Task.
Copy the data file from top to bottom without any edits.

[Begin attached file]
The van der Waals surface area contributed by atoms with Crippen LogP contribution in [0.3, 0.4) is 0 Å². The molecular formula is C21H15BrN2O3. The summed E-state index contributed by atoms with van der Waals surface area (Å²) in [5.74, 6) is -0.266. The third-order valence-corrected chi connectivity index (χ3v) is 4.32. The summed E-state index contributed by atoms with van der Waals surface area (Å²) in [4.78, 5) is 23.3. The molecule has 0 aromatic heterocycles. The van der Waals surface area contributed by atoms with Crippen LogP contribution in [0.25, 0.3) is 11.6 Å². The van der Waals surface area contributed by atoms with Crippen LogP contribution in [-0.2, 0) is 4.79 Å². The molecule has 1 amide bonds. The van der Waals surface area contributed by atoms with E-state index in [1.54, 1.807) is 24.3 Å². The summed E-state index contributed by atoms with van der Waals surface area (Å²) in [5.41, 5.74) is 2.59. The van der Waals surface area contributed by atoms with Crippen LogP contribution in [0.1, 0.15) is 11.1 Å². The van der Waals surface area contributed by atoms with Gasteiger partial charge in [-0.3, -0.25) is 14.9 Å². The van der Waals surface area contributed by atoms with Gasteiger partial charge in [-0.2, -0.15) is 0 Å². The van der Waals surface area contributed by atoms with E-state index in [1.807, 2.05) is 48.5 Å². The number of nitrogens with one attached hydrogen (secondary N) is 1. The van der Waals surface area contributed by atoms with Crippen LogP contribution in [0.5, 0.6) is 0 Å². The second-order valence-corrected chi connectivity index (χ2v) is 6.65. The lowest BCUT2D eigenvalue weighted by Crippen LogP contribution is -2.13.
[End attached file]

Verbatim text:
The van der Waals surface area contributed by atoms with Crippen LogP contribution in [0.3, 0.4) is 0 Å². The molecular formula is C21H15BrN2O3. The summed E-state index contributed by atoms with van der Waals surface area (Å²) in [5.74, 6) is -0.266. The third-order valence-corrected chi connectivity index (χ3v) is 4.32. The summed E-state index contributed by atoms with van der Waals surface area (Å²) in [4.78, 5) is 23.3. The molecule has 0 aromatic heterocycles. The van der Waals surface area contributed by atoms with Crippen LogP contribution in [0.25, 0.3) is 11.6 Å². The van der Waals surface area contributed by atoms with Crippen LogP contribution in [-0.2, 0) is 4.79 Å². The molecule has 1 amide bonds. The van der Waals surface area contributed by atoms with E-state index in [1.54, 1.807) is 24.3 Å². The summed E-state index contributed by atoms with van der Waals surface area (Å²) in [5.41, 5.74) is 2.59. The van der Waals surface area contributed by atoms with Crippen LogP contribution in [0.1, 0.15) is 11.1 Å². The van der Waals surface area contributed by atoms with Gasteiger partial charge in [-0.3, -0.25) is 14.9 Å². The van der Waals surface area contributed by atoms with Gasteiger partial charge in [-0.2, -0.15) is 0 Å². The van der Waals surface area contributed by atoms with E-state index in [1.807, 2.05) is 48.5 Å². The number of nitrogens with one attached hydrogen (secondary N) is 1. The van der Waals surface area contributed by atoms with Crippen LogP contribution in [0.5, 0.6) is 0 Å². The second-order valence-corrected chi connectivity index (χ2v) is 6.65. The lowest BCUT2D eigenvalue weighted by Crippen LogP contribution is -2.13.